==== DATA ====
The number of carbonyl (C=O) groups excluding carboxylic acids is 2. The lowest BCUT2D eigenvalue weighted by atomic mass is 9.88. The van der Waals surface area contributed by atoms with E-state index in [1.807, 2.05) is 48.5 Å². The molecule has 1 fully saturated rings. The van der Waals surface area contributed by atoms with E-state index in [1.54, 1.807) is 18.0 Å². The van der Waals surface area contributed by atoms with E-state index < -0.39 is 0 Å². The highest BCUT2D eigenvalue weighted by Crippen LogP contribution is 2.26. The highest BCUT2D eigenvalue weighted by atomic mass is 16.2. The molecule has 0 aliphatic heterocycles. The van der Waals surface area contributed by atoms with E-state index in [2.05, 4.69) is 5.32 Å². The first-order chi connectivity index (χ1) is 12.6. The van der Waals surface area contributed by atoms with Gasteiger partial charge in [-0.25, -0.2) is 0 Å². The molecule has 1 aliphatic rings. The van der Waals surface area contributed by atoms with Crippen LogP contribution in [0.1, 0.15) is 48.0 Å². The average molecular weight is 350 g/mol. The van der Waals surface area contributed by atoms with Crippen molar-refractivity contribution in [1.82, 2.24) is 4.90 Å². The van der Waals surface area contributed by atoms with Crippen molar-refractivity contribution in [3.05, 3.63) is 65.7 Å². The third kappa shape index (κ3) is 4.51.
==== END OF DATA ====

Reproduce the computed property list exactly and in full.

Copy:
The number of carbonyl (C=O) groups excluding carboxylic acids is 2. The lowest BCUT2D eigenvalue weighted by atomic mass is 9.88. The van der Waals surface area contributed by atoms with E-state index in [1.807, 2.05) is 48.5 Å². The molecule has 1 fully saturated rings. The van der Waals surface area contributed by atoms with E-state index in [1.54, 1.807) is 18.0 Å². The van der Waals surface area contributed by atoms with E-state index < -0.39 is 0 Å². The highest BCUT2D eigenvalue weighted by Crippen LogP contribution is 2.26. The highest BCUT2D eigenvalue weighted by atomic mass is 16.2. The molecule has 0 aliphatic heterocycles. The van der Waals surface area contributed by atoms with E-state index in [2.05, 4.69) is 5.32 Å². The first-order chi connectivity index (χ1) is 12.6. The van der Waals surface area contributed by atoms with Gasteiger partial charge in [-0.25, -0.2) is 0 Å². The molecule has 1 aliphatic rings. The van der Waals surface area contributed by atoms with Crippen LogP contribution in [0.1, 0.15) is 48.0 Å². The average molecular weight is 350 g/mol. The van der Waals surface area contributed by atoms with Crippen molar-refractivity contribution in [1.82, 2.24) is 4.90 Å². The van der Waals surface area contributed by atoms with Crippen molar-refractivity contribution in [3.05, 3.63) is 65.7 Å². The third kappa shape index (κ3) is 4.51.